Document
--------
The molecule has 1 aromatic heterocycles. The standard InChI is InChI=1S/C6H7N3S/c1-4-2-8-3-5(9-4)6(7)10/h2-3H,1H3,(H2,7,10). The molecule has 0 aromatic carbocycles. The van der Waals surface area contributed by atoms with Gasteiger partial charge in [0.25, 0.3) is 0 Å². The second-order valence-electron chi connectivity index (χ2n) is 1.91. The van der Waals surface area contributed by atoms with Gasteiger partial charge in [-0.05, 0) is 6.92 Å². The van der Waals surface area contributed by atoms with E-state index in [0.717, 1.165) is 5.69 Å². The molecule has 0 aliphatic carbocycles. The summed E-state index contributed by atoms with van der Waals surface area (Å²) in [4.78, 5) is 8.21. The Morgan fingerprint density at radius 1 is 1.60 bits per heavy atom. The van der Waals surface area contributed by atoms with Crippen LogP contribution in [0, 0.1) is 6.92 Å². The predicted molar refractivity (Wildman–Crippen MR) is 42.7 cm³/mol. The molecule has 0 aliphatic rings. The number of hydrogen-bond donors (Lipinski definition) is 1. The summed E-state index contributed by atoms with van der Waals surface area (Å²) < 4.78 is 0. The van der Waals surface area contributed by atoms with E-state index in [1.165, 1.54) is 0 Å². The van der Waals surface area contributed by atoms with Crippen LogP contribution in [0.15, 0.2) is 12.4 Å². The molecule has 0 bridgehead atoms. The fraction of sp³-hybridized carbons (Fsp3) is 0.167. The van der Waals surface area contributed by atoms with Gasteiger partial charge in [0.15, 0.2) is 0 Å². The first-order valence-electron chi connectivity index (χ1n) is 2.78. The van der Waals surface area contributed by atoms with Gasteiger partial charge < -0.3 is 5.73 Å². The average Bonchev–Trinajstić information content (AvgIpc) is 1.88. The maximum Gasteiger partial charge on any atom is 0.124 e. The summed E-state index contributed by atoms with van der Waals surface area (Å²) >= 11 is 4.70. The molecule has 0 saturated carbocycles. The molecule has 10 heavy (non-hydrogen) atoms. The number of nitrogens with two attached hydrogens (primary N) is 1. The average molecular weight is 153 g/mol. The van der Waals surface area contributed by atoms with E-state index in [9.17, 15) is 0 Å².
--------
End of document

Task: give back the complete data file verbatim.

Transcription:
The molecule has 1 aromatic heterocycles. The standard InChI is InChI=1S/C6H7N3S/c1-4-2-8-3-5(9-4)6(7)10/h2-3H,1H3,(H2,7,10). The molecule has 0 aromatic carbocycles. The van der Waals surface area contributed by atoms with Gasteiger partial charge in [0.25, 0.3) is 0 Å². The second-order valence-electron chi connectivity index (χ2n) is 1.91. The van der Waals surface area contributed by atoms with Gasteiger partial charge in [-0.05, 0) is 6.92 Å². The van der Waals surface area contributed by atoms with E-state index in [0.717, 1.165) is 5.69 Å². The molecule has 0 aliphatic carbocycles. The summed E-state index contributed by atoms with van der Waals surface area (Å²) in [4.78, 5) is 8.21. The Morgan fingerprint density at radius 1 is 1.60 bits per heavy atom. The van der Waals surface area contributed by atoms with Crippen LogP contribution in [0, 0.1) is 6.92 Å². The predicted molar refractivity (Wildman–Crippen MR) is 42.7 cm³/mol. The molecule has 0 aliphatic rings. The number of hydrogen-bond donors (Lipinski definition) is 1. The summed E-state index contributed by atoms with van der Waals surface area (Å²) < 4.78 is 0. The van der Waals surface area contributed by atoms with E-state index in [1.165, 1.54) is 0 Å². The van der Waals surface area contributed by atoms with Crippen LogP contribution in [0.15, 0.2) is 12.4 Å². The molecule has 0 bridgehead atoms. The fraction of sp³-hybridized carbons (Fsp3) is 0.167. The van der Waals surface area contributed by atoms with Gasteiger partial charge in [0.15, 0.2) is 0 Å². The first-order valence-electron chi connectivity index (χ1n) is 2.78. The van der Waals surface area contributed by atoms with Gasteiger partial charge < -0.3 is 5.73 Å². The average Bonchev–Trinajstić information content (AvgIpc) is 1.88. The maximum Gasteiger partial charge on any atom is 0.124 e. The summed E-state index contributed by atoms with van der Waals surface area (Å²) >= 11 is 4.70. The molecule has 0 saturated carbocycles. The molecule has 10 heavy (non-hydrogen) atoms. The number of nitrogens with two attached hydrogens (primary N) is 1. The average molecular weight is 153 g/mol. The van der Waals surface area contributed by atoms with E-state index in [9.17, 15) is 0 Å².